Yet another in the everything comes from India (etymology) series. Have you ever noticed how desi college students all congregate around the punch bowl in the corner? It’s not because they’re alcoholics too cheap to buy their own brew and too goody-goody to get a fake ID (well, maybe it is), it’s really because punch comes from India. In fact, it’s not really punch, it’s paanch [Thanks Sameer]:
Originally, the word punch was a loanword from Hindi. The original drink was made from five different ingredients, namely arrack, sugar, lemon, water, and tea. Because of this it was named panch which is the Hindi for five. This name was adopted by the sailors of the British East India Company and brought back to England, from where it was introduced into other European countries. [Link]
p>In Germany, they call it ‘Punsch‘ and it (of course) includes wine or liquor. And in Scandanavia the meaning has morphed yet further, losing the other ingredients to the point where it is just an arrack based booze. Surprisingly enough, the custom used to be to drink it with (what else?) daal:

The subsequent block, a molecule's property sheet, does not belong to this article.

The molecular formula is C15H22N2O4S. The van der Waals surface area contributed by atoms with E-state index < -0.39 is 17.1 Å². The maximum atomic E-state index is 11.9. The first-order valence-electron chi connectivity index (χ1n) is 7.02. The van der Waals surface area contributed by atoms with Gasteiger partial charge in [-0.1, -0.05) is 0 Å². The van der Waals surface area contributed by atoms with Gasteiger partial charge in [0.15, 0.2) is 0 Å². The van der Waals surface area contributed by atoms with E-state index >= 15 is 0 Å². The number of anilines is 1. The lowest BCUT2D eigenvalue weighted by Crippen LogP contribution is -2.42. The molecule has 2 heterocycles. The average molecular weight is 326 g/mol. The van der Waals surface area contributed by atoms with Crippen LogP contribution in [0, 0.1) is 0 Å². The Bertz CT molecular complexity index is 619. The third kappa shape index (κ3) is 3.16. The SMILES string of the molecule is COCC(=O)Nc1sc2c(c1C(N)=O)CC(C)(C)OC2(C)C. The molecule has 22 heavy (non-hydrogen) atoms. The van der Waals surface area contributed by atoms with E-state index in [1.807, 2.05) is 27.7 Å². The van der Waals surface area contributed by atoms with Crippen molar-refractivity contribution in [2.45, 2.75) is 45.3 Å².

The first ready-made punsch was sold in 1845 and initially the custom was to serve it warm, often together with yellow pea soup. [Link]
If the drink “punch” is an Indic loanword, then what about the action “punch”? Shouldn’t that be desi too? After all, it takes five fingers to make a fist in order to punch, and desis tend to throw punches after drinking too much of the same. And of course a “paunch” is what you get from drinking punch. Step aside, Noah Webster! We’re Indian givers and we want our loanwords back!